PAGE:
Top Definition
1. Popular South Indian liquid dish. Laden with intestine-corroding Andhra red chillis & larded with tongue-burning Malabar peppers, it is relished by Negroid-Australoid Dravidians with their desensitised taste buds, genetically thicker intestines & 'binghi skin' lips. However, it is abhorred by Caucasoid & Mongoloid peoples, among whom it has been scientifically proven to cause ulcers, elevate risk of abdominal cancers & increase blood pressure.

2. Hence, used as a derogatory term for Dravidians. Identified with South Indians (& esp. Dravidian men) for the following reasons:

a. Sambar burns the non-Dravidian tongue, symbolising the destructiveness of Dalit-Dravidians in Indo-European societies, as exemplified by the Tamil Tigers, South Indian Goondas, Andhra Black Cobra Gangs & Dalit Panthers.

b. The ulcers it causes are taken to represent the diseases often attributed to Dravidians.

c. the thick, opaque, viscous & salty liquid is equated with Dravidian sperm.

For example, Sambar is used to denote Tamilians & Andhras in Telingana: "During the late fifties the Hyderabad State Congress openly pressured non-mulkis to leave the region. Demonstrations in Hyderabad city and in several district towns ran with slogans like non-mulkis go back, Idli-Sambar (Tamils & coastal Andhras) go back, & Hyderabad for Hyderabadis." 'Sons of Soil - Migration and ethnic conflict in India' M Weiner. Princeton: Princeton Univ Press, 2008, p 224.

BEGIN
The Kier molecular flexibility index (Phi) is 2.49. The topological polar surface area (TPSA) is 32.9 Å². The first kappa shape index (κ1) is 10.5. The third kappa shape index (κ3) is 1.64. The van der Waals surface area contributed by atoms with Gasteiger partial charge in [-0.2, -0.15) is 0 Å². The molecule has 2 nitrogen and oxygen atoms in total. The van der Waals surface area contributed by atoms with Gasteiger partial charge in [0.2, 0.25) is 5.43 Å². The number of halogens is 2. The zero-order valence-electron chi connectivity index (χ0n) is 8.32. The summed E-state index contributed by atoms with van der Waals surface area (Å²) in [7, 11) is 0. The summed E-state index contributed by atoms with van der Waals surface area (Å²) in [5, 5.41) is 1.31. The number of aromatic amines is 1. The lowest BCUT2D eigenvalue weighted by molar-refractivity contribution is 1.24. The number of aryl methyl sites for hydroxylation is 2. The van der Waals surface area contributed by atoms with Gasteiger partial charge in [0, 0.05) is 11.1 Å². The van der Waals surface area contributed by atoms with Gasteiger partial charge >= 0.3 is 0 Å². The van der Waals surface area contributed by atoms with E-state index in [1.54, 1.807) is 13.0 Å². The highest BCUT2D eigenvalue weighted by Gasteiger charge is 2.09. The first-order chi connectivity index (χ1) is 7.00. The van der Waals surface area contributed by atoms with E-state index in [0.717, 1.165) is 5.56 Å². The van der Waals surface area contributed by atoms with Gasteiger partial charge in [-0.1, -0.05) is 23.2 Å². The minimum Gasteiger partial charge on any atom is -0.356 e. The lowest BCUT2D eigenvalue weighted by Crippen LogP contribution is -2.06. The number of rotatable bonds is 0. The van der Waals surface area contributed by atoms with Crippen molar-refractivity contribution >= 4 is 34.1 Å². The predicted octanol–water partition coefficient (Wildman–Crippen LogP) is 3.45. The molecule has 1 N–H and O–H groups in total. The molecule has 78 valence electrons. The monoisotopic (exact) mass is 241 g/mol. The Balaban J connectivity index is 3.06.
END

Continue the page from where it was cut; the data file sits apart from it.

1) During the numerous Marathi-Madrasi riots from the 1960s to the 1990s, Marathi nationalists attacked South Indians as 'Sambar': "The hymn of hatred still ringing in their ears, these angry young Maharashtrians attacked non-Maharashtrian restaurants & beat up the hawkers. They shouted slogans as they attacked: 'Idli Sambar Bandh Kara,' 'Madrashana Hakun Lava' ... Bal goes on to list the crimes of 'South Indian goondas': (1) Bootlegging, (2) Street robberies, (3) Dock theft, (4) Smuggling (5) Hawking smuggled & fake goods & pushing out the Maharashtrian vegetable vendors by force, (6) Blackmarket in railway & cinema tickets. 7) Rice smuggling. 8) Collecting rent & pugree from unauthorised constructions. 9) Controlling public santitary conveniences & demanding money from users. 10) Extortion from gullible customers by shoe-shine boys, 11) Kidnapping & maining children to be used later for begging, (12) Wagon looting." (Enlite {Light Pubns, 1967}, 'Maharashtra: The Shiv Sena Cult'. v1: 22f)

2) "A wave of anti-non-mulki sentiment manifested itself particularly in Telangana ditricts in August 1952. Slogans like 'Non-Mulkis go back', 'Idli-Sambar go back', 'Hyderabad for Hyderabadis' were frequently raised." - 'Telangana: a study in the regional committees in India' K V Narayana Rao Calcutta: Minerva Associates, 1972, p 72.
por Moollah_Do_Pyaza 10 de Setembro de 2012
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